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Recovery Times Do Not Decrease with Age

Many older athletes notice that their muscles weaken with aging, even though their recovery times from hard workouts are the same as when they were younger. A study from Griffith University in Queensland, Australia confirms this (Journal of Sports Medicine and Physical Fitness, September 2006). Two groups of experienced cyclists raced in 30-minute time trials on three consecutive days. The first group had an average age of 24 while the second group's average age was 45.

Both groups maintained their average power during the three trials. They had the same amount of muscle damage, measured by the release of a muscle enzyme called CPK. Both groups had a drop in their maximal heart rate of three beats per minute during their third time trial. The maximal voluntary isometric contractions of the quadriceps muscle were the same for both groups. The authors concluded that "high-intensity endurance performance is maintained in both well-trained young cyclists and veteran cyclists following three consecutive days of maximal 30-minute time trials."

Every muscle is made up of millions of individual fibers, as a rope is made of many threads. Each muscle fiber is innervated by a single nerve fiber. The non-preventable result of aging is loss of nerve fibers. With the loss of each nerve fiber during aging, you lose its associated muscle fiber. So aging causes you to have increasingly fewer muscle fibers, which makes you weaker. However, the remaining muscle fibers function as well as those of a younger person.


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Dear Dr. Mirkin: I'm trying to lose weight; should I skip snacks during long bicycle rides?

You will need to eat food or drink sugared beverages to be able to ride long enough to burn significant calories and lose weight. Your muscles need a constant supply of sugar to keep you going. Cyclists who do not eat run out of their stored muscle sugar in about two hours. When you run out of stored muscles sugar, your muscles hurt and you lose coordination You will not be able to ride fast because when your muscles run out of their stored sugar, they use fat for energy. Fat is not an efficient source of energy for exercising intensely. You will ride much faster when your muscles are full of sugar. Intense exercise helps you to burn extra calories after you finish your ride. Taking food or sugared drinks during a ride will allow you to exercise intensely enough to increase your metabolism so you will burn extra calories for several hours after you finish your ride.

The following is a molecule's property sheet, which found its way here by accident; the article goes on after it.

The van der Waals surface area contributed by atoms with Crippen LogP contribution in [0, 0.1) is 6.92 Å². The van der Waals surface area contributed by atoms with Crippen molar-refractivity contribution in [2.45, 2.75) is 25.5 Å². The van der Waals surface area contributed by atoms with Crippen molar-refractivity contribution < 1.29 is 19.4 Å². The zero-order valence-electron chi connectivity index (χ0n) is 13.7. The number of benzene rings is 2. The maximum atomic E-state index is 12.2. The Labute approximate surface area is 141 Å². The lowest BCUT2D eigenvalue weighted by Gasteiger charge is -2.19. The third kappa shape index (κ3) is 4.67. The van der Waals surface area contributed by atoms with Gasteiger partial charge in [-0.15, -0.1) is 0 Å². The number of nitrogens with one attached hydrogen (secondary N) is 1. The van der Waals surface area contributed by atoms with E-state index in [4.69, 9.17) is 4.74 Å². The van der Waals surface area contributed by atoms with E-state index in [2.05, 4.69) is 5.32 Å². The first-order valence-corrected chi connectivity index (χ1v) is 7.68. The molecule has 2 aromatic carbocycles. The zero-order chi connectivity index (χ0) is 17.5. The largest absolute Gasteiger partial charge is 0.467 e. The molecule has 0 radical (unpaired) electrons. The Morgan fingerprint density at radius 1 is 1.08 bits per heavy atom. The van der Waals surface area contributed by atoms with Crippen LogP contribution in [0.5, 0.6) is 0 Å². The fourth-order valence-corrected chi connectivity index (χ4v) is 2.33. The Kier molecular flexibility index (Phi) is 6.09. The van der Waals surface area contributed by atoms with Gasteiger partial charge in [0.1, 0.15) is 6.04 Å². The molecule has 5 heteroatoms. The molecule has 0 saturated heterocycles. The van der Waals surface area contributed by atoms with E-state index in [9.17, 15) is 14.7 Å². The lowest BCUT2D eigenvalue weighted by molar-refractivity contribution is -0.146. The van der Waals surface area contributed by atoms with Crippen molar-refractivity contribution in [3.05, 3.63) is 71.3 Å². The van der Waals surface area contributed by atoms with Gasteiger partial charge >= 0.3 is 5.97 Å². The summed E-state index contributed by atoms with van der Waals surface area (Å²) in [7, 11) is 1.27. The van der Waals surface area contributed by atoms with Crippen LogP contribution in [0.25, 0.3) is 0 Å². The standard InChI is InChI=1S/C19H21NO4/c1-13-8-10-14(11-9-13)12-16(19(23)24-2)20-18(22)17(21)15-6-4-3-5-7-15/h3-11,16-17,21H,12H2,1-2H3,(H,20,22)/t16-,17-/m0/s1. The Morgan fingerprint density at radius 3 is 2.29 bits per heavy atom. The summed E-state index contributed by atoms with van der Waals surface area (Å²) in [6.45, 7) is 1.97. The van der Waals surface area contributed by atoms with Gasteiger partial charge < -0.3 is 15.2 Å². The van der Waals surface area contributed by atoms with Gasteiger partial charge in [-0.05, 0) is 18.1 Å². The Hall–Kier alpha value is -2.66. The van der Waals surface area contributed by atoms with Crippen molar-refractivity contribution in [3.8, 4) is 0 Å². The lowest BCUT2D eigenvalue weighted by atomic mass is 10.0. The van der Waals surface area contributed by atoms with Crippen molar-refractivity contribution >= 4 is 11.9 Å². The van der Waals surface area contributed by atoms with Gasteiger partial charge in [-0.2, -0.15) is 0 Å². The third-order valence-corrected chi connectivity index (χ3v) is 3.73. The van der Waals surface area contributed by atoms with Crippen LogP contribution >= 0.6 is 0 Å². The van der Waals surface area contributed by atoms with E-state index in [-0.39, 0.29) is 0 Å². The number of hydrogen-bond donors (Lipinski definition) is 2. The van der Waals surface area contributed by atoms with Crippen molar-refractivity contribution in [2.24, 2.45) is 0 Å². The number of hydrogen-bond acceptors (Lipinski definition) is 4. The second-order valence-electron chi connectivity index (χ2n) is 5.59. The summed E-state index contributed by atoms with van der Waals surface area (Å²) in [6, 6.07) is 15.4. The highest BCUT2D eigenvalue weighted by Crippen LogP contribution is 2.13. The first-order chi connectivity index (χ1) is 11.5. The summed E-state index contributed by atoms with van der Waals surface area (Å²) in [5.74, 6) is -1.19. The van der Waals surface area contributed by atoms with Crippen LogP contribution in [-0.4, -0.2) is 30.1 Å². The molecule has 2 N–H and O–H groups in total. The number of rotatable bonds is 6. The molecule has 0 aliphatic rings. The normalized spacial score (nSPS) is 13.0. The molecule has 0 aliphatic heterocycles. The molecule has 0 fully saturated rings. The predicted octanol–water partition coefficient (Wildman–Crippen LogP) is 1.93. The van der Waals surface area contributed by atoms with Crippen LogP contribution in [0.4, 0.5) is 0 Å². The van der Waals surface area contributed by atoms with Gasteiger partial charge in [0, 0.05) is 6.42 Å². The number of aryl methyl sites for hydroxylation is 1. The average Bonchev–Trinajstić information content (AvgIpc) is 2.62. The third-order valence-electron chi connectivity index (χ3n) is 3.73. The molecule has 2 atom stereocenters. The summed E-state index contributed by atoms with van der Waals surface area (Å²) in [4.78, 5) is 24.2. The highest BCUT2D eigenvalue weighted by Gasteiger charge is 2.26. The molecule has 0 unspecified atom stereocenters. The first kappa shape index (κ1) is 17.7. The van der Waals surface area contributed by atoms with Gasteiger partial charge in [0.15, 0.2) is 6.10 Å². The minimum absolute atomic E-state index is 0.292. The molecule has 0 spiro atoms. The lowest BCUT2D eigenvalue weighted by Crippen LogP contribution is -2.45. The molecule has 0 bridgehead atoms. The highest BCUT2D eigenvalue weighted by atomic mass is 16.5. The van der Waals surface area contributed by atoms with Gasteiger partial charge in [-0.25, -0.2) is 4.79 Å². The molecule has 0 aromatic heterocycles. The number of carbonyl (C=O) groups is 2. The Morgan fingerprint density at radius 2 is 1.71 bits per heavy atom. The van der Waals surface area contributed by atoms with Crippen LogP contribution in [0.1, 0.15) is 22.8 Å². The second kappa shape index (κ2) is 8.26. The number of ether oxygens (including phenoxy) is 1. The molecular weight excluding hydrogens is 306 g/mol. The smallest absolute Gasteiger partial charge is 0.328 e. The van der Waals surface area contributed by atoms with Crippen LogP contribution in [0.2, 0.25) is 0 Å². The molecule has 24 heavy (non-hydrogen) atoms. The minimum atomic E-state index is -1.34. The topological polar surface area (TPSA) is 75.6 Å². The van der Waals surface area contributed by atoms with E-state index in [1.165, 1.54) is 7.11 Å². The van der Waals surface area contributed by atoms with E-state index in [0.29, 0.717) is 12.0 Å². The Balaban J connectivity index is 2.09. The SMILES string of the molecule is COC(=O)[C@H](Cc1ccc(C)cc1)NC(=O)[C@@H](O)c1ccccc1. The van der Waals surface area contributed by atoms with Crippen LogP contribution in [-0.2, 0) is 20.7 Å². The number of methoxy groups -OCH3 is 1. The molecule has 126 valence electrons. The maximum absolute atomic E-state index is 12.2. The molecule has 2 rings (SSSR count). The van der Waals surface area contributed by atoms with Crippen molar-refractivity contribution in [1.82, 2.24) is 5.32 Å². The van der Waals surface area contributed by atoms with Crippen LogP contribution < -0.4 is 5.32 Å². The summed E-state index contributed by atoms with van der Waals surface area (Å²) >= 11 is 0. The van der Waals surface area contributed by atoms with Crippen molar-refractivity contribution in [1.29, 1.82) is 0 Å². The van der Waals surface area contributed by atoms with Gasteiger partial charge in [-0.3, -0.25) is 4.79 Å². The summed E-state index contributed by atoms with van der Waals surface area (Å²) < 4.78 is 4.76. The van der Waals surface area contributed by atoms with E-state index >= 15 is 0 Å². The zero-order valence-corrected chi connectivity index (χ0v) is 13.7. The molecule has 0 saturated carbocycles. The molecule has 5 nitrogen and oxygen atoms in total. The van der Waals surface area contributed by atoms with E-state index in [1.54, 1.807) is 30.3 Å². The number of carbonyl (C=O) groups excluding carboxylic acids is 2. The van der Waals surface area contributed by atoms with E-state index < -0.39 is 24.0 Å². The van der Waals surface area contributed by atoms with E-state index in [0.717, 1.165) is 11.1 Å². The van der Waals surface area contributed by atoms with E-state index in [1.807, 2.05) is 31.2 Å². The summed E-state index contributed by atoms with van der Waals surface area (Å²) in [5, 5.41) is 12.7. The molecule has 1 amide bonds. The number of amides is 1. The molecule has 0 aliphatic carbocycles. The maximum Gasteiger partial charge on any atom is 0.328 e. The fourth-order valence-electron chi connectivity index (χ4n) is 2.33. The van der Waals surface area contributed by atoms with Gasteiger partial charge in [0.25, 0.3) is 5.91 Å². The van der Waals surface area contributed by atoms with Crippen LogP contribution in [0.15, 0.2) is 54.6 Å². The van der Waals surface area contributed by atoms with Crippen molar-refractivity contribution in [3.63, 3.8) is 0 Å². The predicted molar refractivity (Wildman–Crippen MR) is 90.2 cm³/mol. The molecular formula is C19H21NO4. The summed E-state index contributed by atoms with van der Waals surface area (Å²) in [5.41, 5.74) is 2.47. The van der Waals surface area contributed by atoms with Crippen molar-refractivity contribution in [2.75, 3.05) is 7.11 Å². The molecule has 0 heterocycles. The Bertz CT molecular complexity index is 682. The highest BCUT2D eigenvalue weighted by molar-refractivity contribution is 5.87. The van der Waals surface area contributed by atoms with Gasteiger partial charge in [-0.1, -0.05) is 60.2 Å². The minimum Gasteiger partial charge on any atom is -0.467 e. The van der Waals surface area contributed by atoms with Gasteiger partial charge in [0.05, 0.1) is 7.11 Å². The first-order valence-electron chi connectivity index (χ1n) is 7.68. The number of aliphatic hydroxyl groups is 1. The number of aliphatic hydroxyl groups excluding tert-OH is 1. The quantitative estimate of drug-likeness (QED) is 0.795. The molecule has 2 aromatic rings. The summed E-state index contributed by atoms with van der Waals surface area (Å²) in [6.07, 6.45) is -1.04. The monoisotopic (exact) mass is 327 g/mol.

Dear Dr. Mirkin: Has anyone explained the claims for health benefits of alcohol?

Various studies have concluded that moderate drinking of alcoholic beverages may improve health and prolong life. However, nobody really knows why this may be true or what doses of alcohol may prevent disease. One possible explanation is given by a study from The University of Sydney in Australia that shows alcoholic beverages help to prevent blood sugar levels from rising too high after meals (American Journal of Clinical Nutrition, June 2007). This means that alcohol could help to prevent the damage caused by high blood sugar levels.

When food reaches the stomach, the pyloric valve closes and does not allow food to enter the intestines until it is turned into a soupy liquid. Anything that keeps food in the stomach longer will help to lower the rise in blood sugar levels. Foods that cause the highest rise in blood sugar include those made with flour or sugar, but when these foods are eaten with fatty foods, they are held in the stomach longer so the rise in blood sugar is blunted. This study shows that alcohol delays the rise in blood sugar in the same way, lowering rise in blood sugar following eating by 16 to 37 percent. This could be the mechanism by which moderate alcohol consumption promotes health. More


Recipe of the Week:

Tri-Color Salsa or Dip

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June 26th, 2013
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About the Author: Gabe Mirkin, MD

Sports medicine doctor, fitness guru and long-time radio host Gabe Mirkin, M.D., brings you news and tips for your healthful lifestyle. A practicing physician for more than 50 years and a radio talk show host for 25 years, Dr. Mirkin is a graduate of Harvard University and Baylor University College of Medicine. He is board-certified in four specialties: Sports Medicine, Allergy and Immunology, Pediatrics and Pediatric Immunology. The Dr. Mirkin Show, his call-in show on fitness and health, was syndicated in more than 120 cities. Read More
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